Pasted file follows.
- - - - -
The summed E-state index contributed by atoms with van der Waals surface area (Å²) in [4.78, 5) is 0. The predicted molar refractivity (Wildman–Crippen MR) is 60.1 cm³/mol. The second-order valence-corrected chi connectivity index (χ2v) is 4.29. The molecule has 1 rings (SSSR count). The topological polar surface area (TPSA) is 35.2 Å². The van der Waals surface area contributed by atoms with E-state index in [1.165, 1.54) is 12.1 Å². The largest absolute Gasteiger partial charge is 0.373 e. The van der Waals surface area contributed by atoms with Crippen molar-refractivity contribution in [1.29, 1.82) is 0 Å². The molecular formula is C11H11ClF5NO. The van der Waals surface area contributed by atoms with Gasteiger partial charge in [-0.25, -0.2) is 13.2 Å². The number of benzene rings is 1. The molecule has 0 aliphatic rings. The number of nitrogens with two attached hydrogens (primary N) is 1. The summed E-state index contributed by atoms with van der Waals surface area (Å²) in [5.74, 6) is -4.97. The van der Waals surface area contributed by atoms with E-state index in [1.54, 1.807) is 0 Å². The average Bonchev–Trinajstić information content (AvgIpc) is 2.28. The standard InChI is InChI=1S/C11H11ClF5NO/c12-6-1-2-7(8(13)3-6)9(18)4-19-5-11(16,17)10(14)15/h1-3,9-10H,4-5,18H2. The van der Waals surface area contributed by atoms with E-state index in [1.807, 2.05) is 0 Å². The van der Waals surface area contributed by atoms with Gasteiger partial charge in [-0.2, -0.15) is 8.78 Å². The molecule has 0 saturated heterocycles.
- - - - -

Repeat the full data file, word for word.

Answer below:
The summed E-state index contributed by atoms with van der Waals surface area (Å²) in [4.78, 5) is 0. The predicted molar refractivity (Wildman–Crippen MR) is 60.1 cm³/mol. The second-order valence-corrected chi connectivity index (χ2v) is 4.29. The molecule has 1 rings (SSSR count). The topological polar surface area (TPSA) is 35.2 Å². The van der Waals surface area contributed by atoms with E-state index in [1.165, 1.54) is 12.1 Å². The largest absolute Gasteiger partial charge is 0.373 e. The van der Waals surface area contributed by atoms with Crippen molar-refractivity contribution in [1.29, 1.82) is 0 Å². The molecular formula is C11H11ClF5NO. The van der Waals surface area contributed by atoms with Gasteiger partial charge in [-0.25, -0.2) is 13.2 Å². The number of benzene rings is 1. The molecule has 0 aliphatic rings. The number of nitrogens with two attached hydrogens (primary N) is 1. The summed E-state index contributed by atoms with van der Waals surface area (Å²) in [5.74, 6) is -4.97. The van der Waals surface area contributed by atoms with E-state index in [1.54, 1.807) is 0 Å². The average Bonchev–Trinajstić information content (AvgIpc) is 2.28. The standard InChI is InChI=1S/C11H11ClF5NO/c12-6-1-2-7(8(13)3-6)9(18)4-19-5-11(16,17)10(14)15/h1-3,9-10H,4-5,18H2. The van der Waals surface area contributed by atoms with E-state index in [1.807, 2.05) is 0 Å². The van der Waals surface area contributed by atoms with Gasteiger partial charge in [-0.2, -0.15) is 8.78 Å². The molecule has 0 saturated heterocycles.